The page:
We all know San Francisco ain't cheap, but it was a shocker to read our mayor suggesting that the middle class in San Francisco makes a baseline salary of $80,000 a year. Time Magazine did a great Q&A with Ed Lee, asking him the tough questions about class tensions in this city. One question focused on why SF has taken so long to build more housing. Lee's answer put the reasons in the context of income levels: 

"Our city did pretty good in investing in low-income housing and trying to do as much as we could for the homeless. That was where our sentiments were … I don’t think we paid any attention to the middle class," Lee said. "I think everybody assumed the middle class was moving out. We might have a broader range of defining the middle class, as compared to maybe Oakland or San Jose. I’m talking maybe $80,000 to $150,000." 

It's a shocker to think that means most people I know aren't even making it out of low income salaries on paper, according to Lee's estimates. 

As Valleywag points out, that eighty grand number is higher than most numbers on the median middle class income (they report $73,000 for San Francisco, $61,000 for California, and $53,000 for the nation). 

Dollar signs aside, the Time piece is worth reading, as it goes straight for the challenging questions facing this city, from why it's so expensive to live here (Lee: "We didn’t invest properly in the building of housing to take care of the possibility that more people would want to move to the city.") to whether tech companies are doing enough to give back (Lee: "Some [companies] who are already successful can be seen as not having done enough, but for the most part, others are evolving, just like the financial capital banks evolved.") and whether someone should be able to stay in SF just because they've lived here a long time (Lee: um, it's complicated).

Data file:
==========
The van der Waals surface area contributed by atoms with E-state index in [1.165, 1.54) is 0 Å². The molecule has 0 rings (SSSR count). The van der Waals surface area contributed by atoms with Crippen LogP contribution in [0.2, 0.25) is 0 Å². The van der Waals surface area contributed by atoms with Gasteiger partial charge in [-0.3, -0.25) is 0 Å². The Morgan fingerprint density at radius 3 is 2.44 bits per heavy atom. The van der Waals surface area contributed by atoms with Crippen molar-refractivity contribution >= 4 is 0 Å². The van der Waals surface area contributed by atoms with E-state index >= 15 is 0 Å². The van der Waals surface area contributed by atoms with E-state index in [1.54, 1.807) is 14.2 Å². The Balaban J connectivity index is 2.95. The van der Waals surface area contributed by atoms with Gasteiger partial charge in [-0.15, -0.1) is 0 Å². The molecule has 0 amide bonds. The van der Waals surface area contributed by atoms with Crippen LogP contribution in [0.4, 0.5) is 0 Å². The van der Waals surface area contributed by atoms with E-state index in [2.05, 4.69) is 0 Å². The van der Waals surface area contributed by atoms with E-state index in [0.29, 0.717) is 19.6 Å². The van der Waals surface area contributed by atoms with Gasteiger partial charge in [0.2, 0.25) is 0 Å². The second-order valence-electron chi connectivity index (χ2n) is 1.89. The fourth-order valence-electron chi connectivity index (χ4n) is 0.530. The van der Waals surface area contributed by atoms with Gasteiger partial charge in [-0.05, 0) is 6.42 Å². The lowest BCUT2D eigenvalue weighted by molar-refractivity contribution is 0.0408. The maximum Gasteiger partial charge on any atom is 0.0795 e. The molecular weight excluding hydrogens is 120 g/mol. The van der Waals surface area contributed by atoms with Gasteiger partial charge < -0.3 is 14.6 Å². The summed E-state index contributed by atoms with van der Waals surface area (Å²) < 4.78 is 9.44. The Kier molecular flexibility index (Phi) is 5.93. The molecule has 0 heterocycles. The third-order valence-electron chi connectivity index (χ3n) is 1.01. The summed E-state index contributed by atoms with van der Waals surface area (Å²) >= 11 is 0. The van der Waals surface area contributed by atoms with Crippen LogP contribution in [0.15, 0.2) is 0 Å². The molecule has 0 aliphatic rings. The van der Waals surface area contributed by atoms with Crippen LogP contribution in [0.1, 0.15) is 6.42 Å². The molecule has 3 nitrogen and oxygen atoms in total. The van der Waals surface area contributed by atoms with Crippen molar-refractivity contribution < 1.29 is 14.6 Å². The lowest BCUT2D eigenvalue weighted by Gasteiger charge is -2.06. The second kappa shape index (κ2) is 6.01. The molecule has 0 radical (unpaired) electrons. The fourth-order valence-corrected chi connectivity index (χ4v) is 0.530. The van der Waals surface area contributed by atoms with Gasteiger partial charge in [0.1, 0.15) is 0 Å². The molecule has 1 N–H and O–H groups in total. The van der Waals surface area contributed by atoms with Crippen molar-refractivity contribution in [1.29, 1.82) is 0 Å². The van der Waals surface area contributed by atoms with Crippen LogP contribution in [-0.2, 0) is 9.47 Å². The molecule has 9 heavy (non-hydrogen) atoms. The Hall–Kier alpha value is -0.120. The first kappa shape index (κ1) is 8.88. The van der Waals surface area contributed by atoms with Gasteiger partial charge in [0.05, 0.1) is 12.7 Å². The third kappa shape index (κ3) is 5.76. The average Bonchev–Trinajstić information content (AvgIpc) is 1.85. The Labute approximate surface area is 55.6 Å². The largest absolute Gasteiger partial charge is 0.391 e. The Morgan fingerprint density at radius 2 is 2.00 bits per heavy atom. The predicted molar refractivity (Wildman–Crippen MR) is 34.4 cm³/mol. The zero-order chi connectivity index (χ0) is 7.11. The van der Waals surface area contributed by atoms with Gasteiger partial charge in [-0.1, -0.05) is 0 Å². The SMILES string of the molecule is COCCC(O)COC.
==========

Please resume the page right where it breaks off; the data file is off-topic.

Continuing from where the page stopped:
Read the whole interview here. 

And speaking of Time, the magazine is in hot water in some circles because of the cover story in its current issue, which features a white woman meditating, causing some concern over the bougie-ization of mindfulness. In my opinion, the more people who can chill the fuck out in this world, the better. 

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